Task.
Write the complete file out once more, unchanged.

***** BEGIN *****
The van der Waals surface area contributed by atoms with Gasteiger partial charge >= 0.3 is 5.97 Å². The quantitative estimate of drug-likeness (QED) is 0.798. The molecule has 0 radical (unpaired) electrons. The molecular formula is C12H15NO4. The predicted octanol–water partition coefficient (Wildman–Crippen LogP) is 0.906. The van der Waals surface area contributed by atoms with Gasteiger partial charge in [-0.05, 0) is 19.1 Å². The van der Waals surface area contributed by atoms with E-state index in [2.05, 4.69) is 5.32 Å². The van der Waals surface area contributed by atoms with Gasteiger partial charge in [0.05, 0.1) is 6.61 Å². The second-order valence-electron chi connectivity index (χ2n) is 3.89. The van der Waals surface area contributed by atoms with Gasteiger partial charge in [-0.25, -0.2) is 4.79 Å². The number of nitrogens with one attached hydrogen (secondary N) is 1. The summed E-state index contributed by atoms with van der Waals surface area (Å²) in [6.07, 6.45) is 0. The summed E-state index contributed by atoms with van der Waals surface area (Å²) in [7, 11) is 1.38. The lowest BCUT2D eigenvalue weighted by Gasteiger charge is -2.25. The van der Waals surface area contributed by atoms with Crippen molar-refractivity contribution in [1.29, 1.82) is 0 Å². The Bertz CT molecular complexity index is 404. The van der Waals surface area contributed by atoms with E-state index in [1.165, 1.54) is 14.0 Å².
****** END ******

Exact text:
The van der Waals surface area contributed by atoms with Gasteiger partial charge >= 0.3 is 5.97 Å². The quantitative estimate of drug-likeness (QED) is 0.798. The molecule has 0 radical (unpaired) electrons. The molecular formula is C12H15NO4. The predicted octanol–water partition coefficient (Wildman–Crippen LogP) is 0.906. The van der Waals surface area contributed by atoms with Gasteiger partial charge in [-0.05, 0) is 19.1 Å². The van der Waals surface area contributed by atoms with E-state index in [2.05, 4.69) is 5.32 Å². The van der Waals surface area contributed by atoms with Gasteiger partial charge in [0.05, 0.1) is 6.61 Å². The second-order valence-electron chi connectivity index (χ2n) is 3.89. The van der Waals surface area contributed by atoms with Gasteiger partial charge in [-0.25, -0.2) is 4.79 Å². The number of nitrogens with one attached hydrogen (secondary N) is 1. The summed E-state index contributed by atoms with van der Waals surface area (Å²) in [6.07, 6.45) is 0. The summed E-state index contributed by atoms with van der Waals surface area (Å²) in [7, 11) is 1.38. The lowest BCUT2D eigenvalue weighted by Gasteiger charge is -2.25. The van der Waals surface area contributed by atoms with Crippen molar-refractivity contribution in [1.29, 1.82) is 0 Å². The Bertz CT molecular complexity index is 404. The van der Waals surface area contributed by atoms with E-state index in [1.165, 1.54) is 14.0 Å².